It is in reading and writing that we learn to think. I love helping kids enter the world of readers and writers. This is a place for me to share tricks for multisensory learning of reading, spelling and writing. I'll share thoughts and strategies and recommend books for emerging readers.

Saturday, November 13, 2010

What is Phonemic Awareness?

     Back in the days when homeschooling was a little less common, I would be carting my four  kids around the supermarket or a museum or a nature trail or whatever and someone would invariably ask, "why aren't you kids in school?"  The kids would say "we're homeschooled" and then the person would say, "Wow, I could never do that."  Their next question would usually be, "Are you a teacher?"  When I said that yes, I had taught high school English, they would say, "Well, that must make it a lot easier."

     I never really thought it did all that much, except for one thing.  Having been to graduate school in education, I could not be intimidated by educational jargon.

      The jargon that goes along with teaching reading can be especially intimidating to a homeschooling parent.  Of all the things we don't want to screw up, reading would surely come at the top of the list.  In  the preschool  and kindergarten  years you can start  to hear the terms phonemic awareness and phonological awareness.  It sounds like it must be as difficult as calculus and that you must have to be an expert to impart it to children.  What is this stuff?  Why is it so important and how can I make sure my kids are on track with it?

     You don't have to have an extensive background in teaching to understand and foster phonemic awareness.  You just need to pay attention to your child's language development and know a little bit about it.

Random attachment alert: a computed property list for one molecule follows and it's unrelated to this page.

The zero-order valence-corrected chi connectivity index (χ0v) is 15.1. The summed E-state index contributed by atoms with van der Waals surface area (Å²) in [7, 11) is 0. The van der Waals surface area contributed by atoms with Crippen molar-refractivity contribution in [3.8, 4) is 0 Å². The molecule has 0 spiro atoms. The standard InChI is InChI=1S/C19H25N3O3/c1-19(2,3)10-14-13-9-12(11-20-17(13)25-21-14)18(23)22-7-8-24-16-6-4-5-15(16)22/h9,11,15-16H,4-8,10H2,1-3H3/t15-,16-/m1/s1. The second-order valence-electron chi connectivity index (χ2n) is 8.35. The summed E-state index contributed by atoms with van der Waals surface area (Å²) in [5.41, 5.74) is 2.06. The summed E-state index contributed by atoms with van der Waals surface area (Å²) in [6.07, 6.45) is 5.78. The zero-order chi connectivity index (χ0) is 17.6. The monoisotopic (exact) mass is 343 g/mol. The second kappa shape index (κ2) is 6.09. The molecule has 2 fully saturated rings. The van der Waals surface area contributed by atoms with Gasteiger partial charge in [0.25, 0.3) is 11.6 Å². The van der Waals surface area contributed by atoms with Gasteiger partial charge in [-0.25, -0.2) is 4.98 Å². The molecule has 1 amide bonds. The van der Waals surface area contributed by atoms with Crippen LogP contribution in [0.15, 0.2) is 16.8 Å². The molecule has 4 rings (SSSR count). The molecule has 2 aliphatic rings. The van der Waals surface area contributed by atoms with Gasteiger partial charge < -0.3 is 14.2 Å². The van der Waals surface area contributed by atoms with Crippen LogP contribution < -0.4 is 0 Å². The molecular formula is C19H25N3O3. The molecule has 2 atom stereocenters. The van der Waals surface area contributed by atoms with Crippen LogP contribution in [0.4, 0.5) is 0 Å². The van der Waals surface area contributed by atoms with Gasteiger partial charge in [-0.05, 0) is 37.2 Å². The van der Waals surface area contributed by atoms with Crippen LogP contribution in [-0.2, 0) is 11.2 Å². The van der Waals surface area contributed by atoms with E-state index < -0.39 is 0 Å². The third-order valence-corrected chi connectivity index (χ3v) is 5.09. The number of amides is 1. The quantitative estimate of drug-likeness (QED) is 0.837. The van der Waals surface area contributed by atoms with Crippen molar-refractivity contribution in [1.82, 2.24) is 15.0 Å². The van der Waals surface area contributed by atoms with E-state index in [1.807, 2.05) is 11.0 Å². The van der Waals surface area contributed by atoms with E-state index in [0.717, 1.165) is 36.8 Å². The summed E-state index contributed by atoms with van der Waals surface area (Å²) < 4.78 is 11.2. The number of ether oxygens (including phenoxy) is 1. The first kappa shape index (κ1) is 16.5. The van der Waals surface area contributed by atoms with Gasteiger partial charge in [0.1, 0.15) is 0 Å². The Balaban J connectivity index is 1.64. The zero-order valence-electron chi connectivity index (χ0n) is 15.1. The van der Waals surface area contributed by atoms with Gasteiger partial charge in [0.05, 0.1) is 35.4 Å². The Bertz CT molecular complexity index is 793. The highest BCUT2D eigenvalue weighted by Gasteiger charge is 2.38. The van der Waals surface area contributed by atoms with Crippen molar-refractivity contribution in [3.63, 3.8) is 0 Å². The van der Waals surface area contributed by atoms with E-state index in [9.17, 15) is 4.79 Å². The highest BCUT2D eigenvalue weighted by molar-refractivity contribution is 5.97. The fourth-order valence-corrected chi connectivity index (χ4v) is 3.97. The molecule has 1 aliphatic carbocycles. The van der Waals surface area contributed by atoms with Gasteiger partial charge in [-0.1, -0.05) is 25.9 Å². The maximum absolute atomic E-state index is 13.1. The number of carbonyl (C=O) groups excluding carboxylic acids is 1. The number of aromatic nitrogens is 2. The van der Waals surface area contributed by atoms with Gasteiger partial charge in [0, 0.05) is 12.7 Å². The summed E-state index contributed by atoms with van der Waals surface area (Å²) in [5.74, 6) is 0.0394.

Phonemes are the individual sounds that make up words.  Phonemic awareness is simply the ability to notice, think about and manipulate the individual sounds in  spoken words. This is something that you can notice long before you are thinking about teaching reading. Can the child play with language, substitute one sound for another, make words families, rhyme?  If you leave the rhyming end off a Dr. Seuss line, can the child fill it in?  I remember my kindergarten age daughter rhyming luck, buck, truck, duck, muck (and yes, the inevitable f---) while swinging  away on the swing set.  I didn't know it then, but the pieces were all in place for her to learn to read.  If you notice that these things are not falling into place, it is probably time to schedule a few minutes a day to work with words and sounds.

     A friend told me a story the other day. Erica was sitting in her booster seat at the kitchen table and she was looking over at her brother in his booster seat on the other side of the table when her mom handed each of them a drink of milk.  Erica's was in a bigger cup than her brother's and she seized the opportunity to tease..."Ha, ha I got the big gl---."  My friend was in no mood for teasing and stopped her mid word with a stern,"just don't!"